Practical Tips on How to Start an Essay



Stuck on how to start an essay or, more specifically, the first or opening scene? Enclosed are some writing tips to ensure that you start your essay off the right way.

Your first paragraph needs to captivate your reader immediately. If you don’t manage to hook your reader very early on, the rest of your story will likely go unread. There are at least five points that the opening of your work should cover: what and who the story is about, where and when it is located, and why it has been written – everything that your readers need to know to move beyond those first few pages.

Before you even start to write your story, you should have a good idea of what it is about. If you are confused, you can guarantee that your readers will be too. It often helps to write a brief outline of your plot prior to actually writing. In any case, you can ask someone to help me with my essay. This way, you’ll have a firm guideline to work with. Contained within the opening should be an indication of what genre or type of story it is (horror, romance, comedy, etc.) and an idea of where it may be heading.

Does anything happen in your story? Does character progress in some way, is there a lesson to be learned, or an overriding theme?

It may help you if your story has an overriding premise. This premise can be as simple as good always overcomes evil or a life of crime does not pay.

Who is in Your Essay?

Names of characters are often given little thought, though they are of great importance because they can instantly reveal a character’s type. Exotic-sounding names like Zeddicus Zu’l Zorander (Wizard’s First Rule by Terry Goodkind) will probably put you in mind of someone magical like a wizard – in which case you’d be right. Names containing many hard consonants may indicate an unpleasant or evil character (Raistlin in Time of the Twins by M. Weis & T. Hickman); while those with soft consonants (Aurian in Aurian by Maggie Furey), a pleasant or good character.

The opening is the best place to establish your characters. But don’t tell your readers everything that you know about them. You may know your characters inside out and this will certainly help you to make them much more convincing and believable. Your reader, however, does not need to be bombarded with all this information -especially right at the start. Filter little points in now and again about your character, reveal them gradually by how they behave and through the eyes of other people.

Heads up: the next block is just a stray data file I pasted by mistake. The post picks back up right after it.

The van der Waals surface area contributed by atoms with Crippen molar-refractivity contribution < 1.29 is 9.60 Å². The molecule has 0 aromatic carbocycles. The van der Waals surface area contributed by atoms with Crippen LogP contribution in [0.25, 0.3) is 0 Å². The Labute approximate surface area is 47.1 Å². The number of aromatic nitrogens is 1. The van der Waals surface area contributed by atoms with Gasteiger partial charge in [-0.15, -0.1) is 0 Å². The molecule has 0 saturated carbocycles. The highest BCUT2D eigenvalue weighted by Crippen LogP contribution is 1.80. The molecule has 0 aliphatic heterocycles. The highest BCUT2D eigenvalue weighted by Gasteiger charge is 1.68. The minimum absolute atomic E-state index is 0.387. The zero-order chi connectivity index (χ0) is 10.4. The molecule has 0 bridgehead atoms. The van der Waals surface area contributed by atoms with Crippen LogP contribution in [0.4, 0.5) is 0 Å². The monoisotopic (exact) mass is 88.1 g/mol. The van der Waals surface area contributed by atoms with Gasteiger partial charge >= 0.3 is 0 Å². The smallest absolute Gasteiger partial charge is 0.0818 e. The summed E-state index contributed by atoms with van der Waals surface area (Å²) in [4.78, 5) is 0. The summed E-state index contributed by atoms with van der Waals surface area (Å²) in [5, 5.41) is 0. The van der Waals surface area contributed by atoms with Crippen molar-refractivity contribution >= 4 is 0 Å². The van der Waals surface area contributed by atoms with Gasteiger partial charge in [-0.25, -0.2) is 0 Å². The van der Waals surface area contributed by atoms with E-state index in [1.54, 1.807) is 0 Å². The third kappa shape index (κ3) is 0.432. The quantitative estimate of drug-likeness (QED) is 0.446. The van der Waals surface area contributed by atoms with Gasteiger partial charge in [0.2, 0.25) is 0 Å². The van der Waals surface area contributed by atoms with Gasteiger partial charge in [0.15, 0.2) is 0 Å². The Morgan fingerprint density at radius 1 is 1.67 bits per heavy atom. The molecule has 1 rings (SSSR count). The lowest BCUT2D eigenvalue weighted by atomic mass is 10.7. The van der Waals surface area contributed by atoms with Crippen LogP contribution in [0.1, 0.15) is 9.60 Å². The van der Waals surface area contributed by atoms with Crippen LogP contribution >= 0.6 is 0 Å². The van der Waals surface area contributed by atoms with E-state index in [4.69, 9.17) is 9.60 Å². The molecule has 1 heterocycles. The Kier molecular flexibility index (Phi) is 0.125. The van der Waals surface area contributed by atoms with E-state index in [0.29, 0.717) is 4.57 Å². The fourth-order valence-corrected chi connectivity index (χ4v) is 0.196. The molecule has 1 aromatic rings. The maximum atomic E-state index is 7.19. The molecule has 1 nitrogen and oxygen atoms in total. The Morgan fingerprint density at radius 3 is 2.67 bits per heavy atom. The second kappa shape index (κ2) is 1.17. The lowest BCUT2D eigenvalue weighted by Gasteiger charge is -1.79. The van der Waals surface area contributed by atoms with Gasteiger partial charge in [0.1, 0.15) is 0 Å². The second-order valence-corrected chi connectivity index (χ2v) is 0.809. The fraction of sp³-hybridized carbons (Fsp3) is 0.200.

Try not to make your characters perfect. Everyone has some flaw – and it’s far easier to feel sympathetic with a character that does. Stick to a few significant details. They might have crooked teeth, greasy hair, or pockmarked skin. Or maybe they’ve got rosebud lips, a button nose, and bluebell-tinted eyes. Try to keep their appearance in harmony with their character. A man is known for his meanness, for instance, may have a thin, pinched face, beady eyes, and pointed features. Look around you for inspiration and take the time to observe other people. This way, you can find some fresh ideas for your work.

Where is the Essay Set?

The most obvious way of letting your readers know the location of your story is to provide them with a name – although you must never assume that all your readers will know where this is. An exotic-sounding name may help to convey a location set outside of Earth, though additional clues will also be needed.